Credit card skimmers discovered locally

A new method of stealing credit card information was recently discovered at two local convenience stores, only adding the ways electronic thieves can take advantage of unsuspecting citizens.
According to Kerr County Sheriff Rusty Hierholzer, credit card skimmers were identified inside gas pumps at two separate stores by a delivery technician for a gasoline company.
“We have never seen this type of credit card skimmer before,” Hierholzer said. “Neither have the people we work with at the crime labs or Homeland Security.”
Hierholzer said the device was so new to the area that Homeland Security officers requested the skimmer be forwarded to their offices to be studied.
Capt. Carol Twiss, who heads up the investigation division of the Sheriff’s Office, pointed out the presence of a computer chip in the device.
“Whoever placed this device inside that gas tank never even had to get out of their vehicle to retrieve the information on the chip,” Twiss said. “They pull up to the gas pump and use Blue Tooth to download the information.”
Hierholzer said his investigators are actively investigating who placed the skimmers in the gas pumps and how long they have been there.
“The crime lab will be able to tell if there are any fingerprints on it and will also test for DNA,” Hierholzer said. “We’ve only just begun the process.”
The most common skimmers to date are externally placed on credit card scanning equipment used mostly by the pubic, such as ATM machines, Hierholzer said.
“These are made to look exactly like the ones on the machines,” Hierholzer said. “It is equipped with a pin-sized camera.”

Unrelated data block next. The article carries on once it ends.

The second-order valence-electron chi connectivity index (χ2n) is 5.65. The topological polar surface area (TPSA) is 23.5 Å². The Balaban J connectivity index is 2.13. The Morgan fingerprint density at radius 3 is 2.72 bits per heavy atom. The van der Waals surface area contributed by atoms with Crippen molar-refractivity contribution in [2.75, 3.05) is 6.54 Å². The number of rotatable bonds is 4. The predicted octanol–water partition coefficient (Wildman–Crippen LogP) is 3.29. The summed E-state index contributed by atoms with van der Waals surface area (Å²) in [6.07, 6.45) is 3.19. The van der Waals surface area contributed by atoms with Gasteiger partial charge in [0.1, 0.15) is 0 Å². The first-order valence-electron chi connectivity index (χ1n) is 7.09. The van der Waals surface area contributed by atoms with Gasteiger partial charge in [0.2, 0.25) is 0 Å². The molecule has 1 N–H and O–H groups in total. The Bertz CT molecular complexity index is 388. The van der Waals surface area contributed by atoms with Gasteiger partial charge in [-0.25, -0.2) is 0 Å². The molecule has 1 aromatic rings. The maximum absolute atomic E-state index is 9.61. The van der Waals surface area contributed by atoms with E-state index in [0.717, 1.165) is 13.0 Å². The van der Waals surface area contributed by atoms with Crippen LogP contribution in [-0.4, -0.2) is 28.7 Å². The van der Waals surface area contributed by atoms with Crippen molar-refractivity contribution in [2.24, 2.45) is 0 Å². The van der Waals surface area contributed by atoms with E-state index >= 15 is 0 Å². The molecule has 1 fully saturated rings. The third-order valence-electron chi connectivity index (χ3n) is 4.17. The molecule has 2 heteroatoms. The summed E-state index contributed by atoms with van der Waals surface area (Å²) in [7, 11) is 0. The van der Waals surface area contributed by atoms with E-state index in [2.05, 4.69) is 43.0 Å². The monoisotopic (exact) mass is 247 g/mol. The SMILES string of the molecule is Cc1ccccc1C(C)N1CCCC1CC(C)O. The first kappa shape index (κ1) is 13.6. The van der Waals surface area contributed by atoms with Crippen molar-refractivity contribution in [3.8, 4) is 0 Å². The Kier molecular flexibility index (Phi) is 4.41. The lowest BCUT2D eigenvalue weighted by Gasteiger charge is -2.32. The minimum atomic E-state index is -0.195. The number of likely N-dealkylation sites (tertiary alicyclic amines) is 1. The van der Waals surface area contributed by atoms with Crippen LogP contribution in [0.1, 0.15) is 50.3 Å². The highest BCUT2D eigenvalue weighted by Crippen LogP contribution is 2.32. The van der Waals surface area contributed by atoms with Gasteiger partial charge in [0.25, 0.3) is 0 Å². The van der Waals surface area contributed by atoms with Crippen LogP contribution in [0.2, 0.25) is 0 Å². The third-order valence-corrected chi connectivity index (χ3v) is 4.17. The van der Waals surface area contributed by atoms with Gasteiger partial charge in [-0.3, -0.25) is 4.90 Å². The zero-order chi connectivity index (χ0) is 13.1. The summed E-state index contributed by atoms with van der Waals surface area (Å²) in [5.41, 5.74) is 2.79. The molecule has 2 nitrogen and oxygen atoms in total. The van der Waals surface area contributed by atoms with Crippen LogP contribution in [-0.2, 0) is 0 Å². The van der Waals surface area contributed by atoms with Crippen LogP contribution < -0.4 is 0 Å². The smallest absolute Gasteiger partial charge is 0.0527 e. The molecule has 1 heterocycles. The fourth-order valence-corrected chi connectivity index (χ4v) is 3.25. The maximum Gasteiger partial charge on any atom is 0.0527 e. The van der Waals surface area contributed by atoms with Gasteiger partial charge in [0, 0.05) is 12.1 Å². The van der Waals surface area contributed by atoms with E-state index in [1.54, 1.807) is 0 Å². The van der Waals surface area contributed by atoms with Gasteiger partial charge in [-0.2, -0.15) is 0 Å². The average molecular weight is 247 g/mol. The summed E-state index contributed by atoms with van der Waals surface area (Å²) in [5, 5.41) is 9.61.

According to Hierholzer, the external skimmers will extract the credit card or debit card information electronically and the camera will allow the thief to view a customer as they enter in their PIN number.
“It is important that you cover your hands as you punch in your PIN number,” Hierholzer said. “Once a thief has information on your card and your PIN, they have access to all of your cash.”
Twiss said she makes it habit to pull on the front of the scanner at ATM machines.
“They are fitted on the ATMs and other machines with a magnet, so if you pull on it before your swipe your card and it is actually a skimmer, it will come right off,” Twiss said.
According to Twiss, investigators within the department receive 1-2 reports of fraudulent activity per day.
“The increase in technology is just making it easier for thieves to take advantage of the public,” Hierholzer said. “But there are some things citizens can do to protect themselves from being a victim of credit card or identity theft.”
Hierholzer suggests obtaining one credit card that is used for all purchases and bill paying.
“Make sure the limit is just enough and no more than you need and pay it off every month,” Hierholzer said. “Also, it is always a good idea to purchase identity theft insurance.”
Twiss said if a citizen finds themselves in the unfortunate situation of being a victim of credit card or identity theft, they should contact law enforcement and their bank immediately.
“Everyone always knows to the call the bank, but they don’t always think to call law enforcement,” Twiss said. “Depending on the situation, an identity theft victim might not know that a warrant has been issued in their name because of the actions of the thief.”
If anyone has information into the placement of the newly-discovered skimmers, Hierholzer is asking that they call his office at 896-1216.


. . . . . . . .

Leave a Reply